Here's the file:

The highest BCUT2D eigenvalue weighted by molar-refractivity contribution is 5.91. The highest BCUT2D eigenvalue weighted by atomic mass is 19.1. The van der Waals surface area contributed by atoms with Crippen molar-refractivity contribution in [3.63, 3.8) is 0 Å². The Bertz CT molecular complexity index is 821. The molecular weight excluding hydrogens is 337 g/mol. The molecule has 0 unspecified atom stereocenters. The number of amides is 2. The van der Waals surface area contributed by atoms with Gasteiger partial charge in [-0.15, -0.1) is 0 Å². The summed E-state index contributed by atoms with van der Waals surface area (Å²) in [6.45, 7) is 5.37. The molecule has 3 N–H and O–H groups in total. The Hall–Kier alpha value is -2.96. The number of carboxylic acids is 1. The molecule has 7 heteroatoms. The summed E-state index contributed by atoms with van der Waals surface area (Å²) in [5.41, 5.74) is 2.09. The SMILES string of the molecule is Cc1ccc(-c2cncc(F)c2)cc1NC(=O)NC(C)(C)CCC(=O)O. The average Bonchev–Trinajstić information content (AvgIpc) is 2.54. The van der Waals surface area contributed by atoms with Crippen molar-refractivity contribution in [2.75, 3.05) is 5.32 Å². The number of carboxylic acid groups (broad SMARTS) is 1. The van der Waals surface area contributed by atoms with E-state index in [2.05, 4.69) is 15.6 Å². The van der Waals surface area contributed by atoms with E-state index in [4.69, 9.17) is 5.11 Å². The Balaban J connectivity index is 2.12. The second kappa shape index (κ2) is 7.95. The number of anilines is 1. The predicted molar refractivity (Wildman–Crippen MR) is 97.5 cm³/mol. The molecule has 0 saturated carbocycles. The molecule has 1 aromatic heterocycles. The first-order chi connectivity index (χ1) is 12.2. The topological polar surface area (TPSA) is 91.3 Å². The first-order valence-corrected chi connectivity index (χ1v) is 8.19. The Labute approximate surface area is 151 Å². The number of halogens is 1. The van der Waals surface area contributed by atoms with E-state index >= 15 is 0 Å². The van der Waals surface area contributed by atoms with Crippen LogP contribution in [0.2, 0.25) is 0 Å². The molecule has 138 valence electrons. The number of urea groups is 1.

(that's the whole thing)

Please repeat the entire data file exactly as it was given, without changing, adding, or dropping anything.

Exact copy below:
The highest BCUT2D eigenvalue weighted by molar-refractivity contribution is 5.91. The highest BCUT2D eigenvalue weighted by atomic mass is 19.1. The van der Waals surface area contributed by atoms with Crippen molar-refractivity contribution in [3.63, 3.8) is 0 Å². The Bertz CT molecular complexity index is 821. The molecular weight excluding hydrogens is 337 g/mol. The molecule has 0 unspecified atom stereocenters. The number of amides is 2. The van der Waals surface area contributed by atoms with Gasteiger partial charge in [-0.15, -0.1) is 0 Å². The summed E-state index contributed by atoms with van der Waals surface area (Å²) in [6.45, 7) is 5.37. The molecule has 3 N–H and O–H groups in total. The Hall–Kier alpha value is -2.96. The number of carboxylic acids is 1. The molecule has 7 heteroatoms. The summed E-state index contributed by atoms with van der Waals surface area (Å²) in [5.41, 5.74) is 2.09. The SMILES string of the molecule is Cc1ccc(-c2cncc(F)c2)cc1NC(=O)NC(C)(C)CCC(=O)O. The average Bonchev–Trinajstić information content (AvgIpc) is 2.54. The van der Waals surface area contributed by atoms with Crippen molar-refractivity contribution in [2.75, 3.05) is 5.32 Å². The number of carboxylic acid groups (broad SMARTS) is 1. The van der Waals surface area contributed by atoms with E-state index in [2.05, 4.69) is 15.6 Å². The van der Waals surface area contributed by atoms with E-state index in [4.69, 9.17) is 5.11 Å². The Balaban J connectivity index is 2.12. The second kappa shape index (κ2) is 7.95. The number of anilines is 1. The predicted molar refractivity (Wildman–Crippen MR) is 97.5 cm³/mol. The molecule has 0 saturated carbocycles. The molecule has 1 aromatic heterocycles. The first-order chi connectivity index (χ1) is 12.2. The topological polar surface area (TPSA) is 91.3 Å². The first-order valence-corrected chi connectivity index (χ1v) is 8.19. The Labute approximate surface area is 151 Å². The number of halogens is 1. The van der Waals surface area contributed by atoms with E-state index >= 15 is 0 Å². The van der Waals surface area contributed by atoms with Crippen LogP contribution in [0.2, 0.25) is 0 Å². The molecule has 138 valence electrons. The number of urea groups is 1.